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If You Want to Be Successful at Work, Polish Your Communication Skills First

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If You Want to Be Successful at Work, Polish Your Communication Skills First

Most of us spend the majority of our day communicating with people at work, but we rarely stop and think about whether or not we’re actually good at communication.

With any other skill, you’d be constantly looking for ways to grow and develop.

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So why not communication?

It’s been shown that businesses with effective communication are 50% more likely to have lower employee turnover [1]. Good communication skills also make work more enjoyable, reduce the risk of projects going wrong, and reduce workplace conflicts.

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It takes hard work and dedication to learn to communicate well. Start with the essential workplace communication skills below. We’ll talk about

  • How to manage conflict
  • How to listen better
  • How to deal with cultural differences
  • How to receive criticism
  • How to give helpful feedback

How to manage conflict

Managing conflict at work is all about staying calm, listening carefully to everyone’s point of view, and being as understanding as possible [2]. Next time you’re hit with a difficult conflict at work, try the following steps:

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  • Stay calm. If possible, take a short break from the conflict and do something relaxing/fun, like meditating, reading or taking a short walk. You’ll be better able to deal with the issue when you’re not angry or annoyed.
  • Listen. Give everyone involved in the conflict a chance to state their case. Use active listening techniques, like repeating part of what somebody says back to them, to show that you’re fully engaged.
  • Be understanding. Show that you can empathise with your coworkers. Instead of saying, “Why wasn’t the report finished on time?”, say something like, “I understand that you’ve had a lot on your plate and might be struggling.”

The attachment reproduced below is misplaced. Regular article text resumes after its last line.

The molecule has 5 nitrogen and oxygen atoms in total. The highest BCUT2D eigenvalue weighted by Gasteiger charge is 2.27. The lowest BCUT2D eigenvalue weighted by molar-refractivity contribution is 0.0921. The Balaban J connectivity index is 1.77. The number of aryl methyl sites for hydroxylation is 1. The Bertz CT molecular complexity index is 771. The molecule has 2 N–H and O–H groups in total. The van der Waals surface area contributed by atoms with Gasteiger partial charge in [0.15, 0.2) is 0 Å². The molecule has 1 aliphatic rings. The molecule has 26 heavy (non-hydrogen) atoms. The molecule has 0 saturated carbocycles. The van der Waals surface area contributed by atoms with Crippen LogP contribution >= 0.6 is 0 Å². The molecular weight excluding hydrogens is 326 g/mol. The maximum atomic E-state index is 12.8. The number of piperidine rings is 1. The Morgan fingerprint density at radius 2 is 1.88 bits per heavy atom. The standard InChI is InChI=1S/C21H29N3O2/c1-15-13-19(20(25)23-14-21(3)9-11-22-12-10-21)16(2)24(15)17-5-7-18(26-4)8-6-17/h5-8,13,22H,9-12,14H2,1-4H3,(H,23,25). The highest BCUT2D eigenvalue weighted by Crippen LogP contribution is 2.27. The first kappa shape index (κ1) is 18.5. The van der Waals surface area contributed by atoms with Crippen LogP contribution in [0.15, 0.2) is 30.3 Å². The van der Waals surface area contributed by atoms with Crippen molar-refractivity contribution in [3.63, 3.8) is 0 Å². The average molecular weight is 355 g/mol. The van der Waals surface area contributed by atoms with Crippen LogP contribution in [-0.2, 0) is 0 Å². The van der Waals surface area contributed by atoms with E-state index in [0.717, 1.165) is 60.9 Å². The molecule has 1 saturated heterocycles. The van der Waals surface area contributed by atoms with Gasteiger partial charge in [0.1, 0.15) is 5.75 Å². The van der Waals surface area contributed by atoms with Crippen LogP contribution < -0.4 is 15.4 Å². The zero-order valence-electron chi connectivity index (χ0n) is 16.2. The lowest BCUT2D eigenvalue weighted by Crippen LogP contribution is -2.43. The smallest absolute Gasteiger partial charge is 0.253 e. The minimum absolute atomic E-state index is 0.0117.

• Never make it personal. Instead of saying, “You’re always late to meetings!”, say, “It’s really important that we start the meeting on time.”
  • Find a solution together. By getting everyone involved in working out a solution, nobody will feel they’ve been treated unfairly. Once the issue is worked out, do something positive together, like having a coffee or watching a funny video. It’s always best to end on a positive note.

How to listen better

Active listening in the workplace is really important. Try the following techniques to ensure you don’t appear bored or disinterested when talking to others [3].

  • Make eye contact and smile. Staring off into space is a big no-no.
  • Check your posture. Face towards the person you’re speaking to, maybe leaning forward slightly or turning your head to one side.
  • Ask questions. This shows that you’re actively engaged and thinking deeply about what’s being said to you.
  • Repeat or summarize information. This reassures the listener that you’re paying attention and understanding fully.

How to deal with cultural differences

Having a diverse range of employees can be really good for a company, but can also cause issues. You might find that members of the team have different ideas about what’s acceptable and what’s not. Head off any potential problems by keeping communication open, emphasising the positives of having a team made up of so many unique individuals, and catering to the cultural needs of every employee.

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How to receive criticism

Receiving criticism can be really tough, especially when you’ve worked hard on a project. Make the process easier by following these steps.

  • Remember that it’s nothing personal. Even the most successful people make mistakes, and this is how we grow and improve.
  • Focus on constructive criticism. If you receive a comment that doesn’t help you to improve, ignore it. Focus on criticism that actually helps you.
  • Make a plan. Break down what you need to do to improve into small, simple steps. That might mean rewriting the report one section at a time, taking a course to improve your skills, or asking for more support at work.

How to give helpful feedback

Giving feedback sometimes feels as hard as receiving it – nobody wants to hurt a coworkers feelings. When giving feedback be clear and concise – get to the point, rather than skirting around the issue. Make comments with the intention of helping your coworker, rather than insulting them. Instead of saying, “Your formatting is all wrong,” say, “This would look even better with the correct formatting.” Avoiding words like ‘you’ makes your coworker feel less attacked.

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Good communication skills are essential regardless of where you work. Start learning now and you’ll be in for a much easier and more enjoyable career.

Reference

More by this author

Eloise Best

Eloise is an everyday health expert and runs My Vegan Supermarket, a vegan blog and database of supermarket products.

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Last Updated on October 21, 2021

How to Create Your Own Ritual to Conquer Time Wasters and Laziness

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How to Create Your Own Ritual to Conquer Time Wasters and Laziness

Life is wasted in the in-between times. The time between when your alarm first rings and when you finally decide to get out of bed. The time between when you sit at your desk and when productive work begins. The time between making a decision and doing something about it.